"Look at China, how filthy it is. Look at Russia. Look at India, it's filthy. The air is filthy. We have the best emission numbers that we've had in 35 years under this administration. We are working so well with the industry," he said.

"The Paris Accord, I took us out because we were going to have to spend trillions of dollars and we were treated very unfairly. When they put us in there, they did is a great disservice. They were going to take away our businesses," he asserted.

"We have the best environmental numbers, ozone numbers, and so many other numbers. In the meantime, China, Russia, India all these countries they're spewing stuff into the air,” he alleged.

Biden and Trump clashed on race relations, a topic that has gained prominence after the horrific murder of an African American in police custody early this year in Minneapolis.

Biden termed Trump "one of the most racist presidents we've had in modern history", asserting that his Republican rival at his last debate did not condemn white supremacy and told an extremist group to "stand down and stand by.”

"Here is one of the most racist presidents we've had in modern history. He pours fuel on every single racist fire. Every single one," Biden alleged.

IMAGE: Biden accused Trump of race baiting, saying that the president "has a dog whistle about as big as a foghorn". Photograph: Morry Gash-Pool/Getty Images

The US president portrayed himself as a champion of Black people and reiterated that no president has done more for Black Americans than anyone other than former US President Abraham Lincoln.

"Nobody has done more for the black community than Donald Trump. And if you look, with the exception of Abraham Lincoln, possible exception, with the exception of Abraham Lincoln, nobody has done what I've done,” Trump claimed.

When the debate moved to the topic of immigration, Trump appeared callous about the toll that his policies have taken on over 500 children who were separated from their parents at the border.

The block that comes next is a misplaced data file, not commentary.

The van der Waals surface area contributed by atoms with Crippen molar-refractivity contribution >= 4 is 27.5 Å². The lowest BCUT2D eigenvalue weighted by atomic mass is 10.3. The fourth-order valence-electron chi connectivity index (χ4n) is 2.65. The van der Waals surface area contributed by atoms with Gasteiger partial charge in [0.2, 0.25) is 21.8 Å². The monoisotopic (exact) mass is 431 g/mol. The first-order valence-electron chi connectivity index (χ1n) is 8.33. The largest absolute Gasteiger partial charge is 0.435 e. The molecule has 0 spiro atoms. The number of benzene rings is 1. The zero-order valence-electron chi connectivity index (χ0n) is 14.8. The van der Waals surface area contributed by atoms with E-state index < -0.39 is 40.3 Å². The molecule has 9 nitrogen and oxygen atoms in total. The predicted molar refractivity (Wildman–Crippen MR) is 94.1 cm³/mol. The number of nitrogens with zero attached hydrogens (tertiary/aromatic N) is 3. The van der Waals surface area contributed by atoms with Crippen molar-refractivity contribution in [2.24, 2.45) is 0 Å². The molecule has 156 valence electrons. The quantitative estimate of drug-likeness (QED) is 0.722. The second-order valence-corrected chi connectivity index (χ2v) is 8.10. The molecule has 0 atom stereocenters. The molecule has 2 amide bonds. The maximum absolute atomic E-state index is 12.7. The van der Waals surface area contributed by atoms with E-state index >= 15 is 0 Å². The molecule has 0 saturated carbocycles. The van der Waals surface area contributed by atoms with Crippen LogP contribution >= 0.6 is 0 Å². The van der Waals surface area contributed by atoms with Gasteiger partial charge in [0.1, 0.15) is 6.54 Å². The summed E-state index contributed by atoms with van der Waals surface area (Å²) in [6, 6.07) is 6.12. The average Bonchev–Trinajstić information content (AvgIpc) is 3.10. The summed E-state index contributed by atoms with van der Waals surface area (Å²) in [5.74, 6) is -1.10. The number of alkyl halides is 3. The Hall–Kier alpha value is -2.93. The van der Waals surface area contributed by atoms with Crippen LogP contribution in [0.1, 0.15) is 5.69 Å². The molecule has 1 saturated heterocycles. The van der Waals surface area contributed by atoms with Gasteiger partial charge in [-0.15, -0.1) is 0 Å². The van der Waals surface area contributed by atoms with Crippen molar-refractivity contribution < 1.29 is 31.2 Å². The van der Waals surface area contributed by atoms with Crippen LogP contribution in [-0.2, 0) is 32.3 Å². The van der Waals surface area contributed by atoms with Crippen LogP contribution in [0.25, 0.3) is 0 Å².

"They are so well taken care of. They are in facilities that are so clean," Trump said.

Trump's cold response allowed Biden to attack the president, calling his family separation policy contrary to everything that America stands for.

The two candidates accused each other of serious corruption charges.

Trump attacked Biden, saying, "I don't make money from China. You do. I don't make money from Ukraine. You do. I don't make money from Russia. You made USD 3.5 million".

"My son has not made money in terms of this thing about what are you talking about, China. The only guy that made money from China is this guy (Trump). He's the only one. Nobody else has made money from China," Biden said.

Trump asserted that success is going to bring America together, while Biden said that the character of the country was on the ballot in the election.

While both candidates scored important points in their final debate, neither appeared to have secured the upper hand that might alter the course of the campaign, analysts said.

Biden has established a solid national lead with 12 days to go until the election. But the margin is slimmer in the handful of states that could vote either way and ultimately decide the outcome on November 3.

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Lalit K Jha
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The War Against Coronavirus

The War Against Coronavirus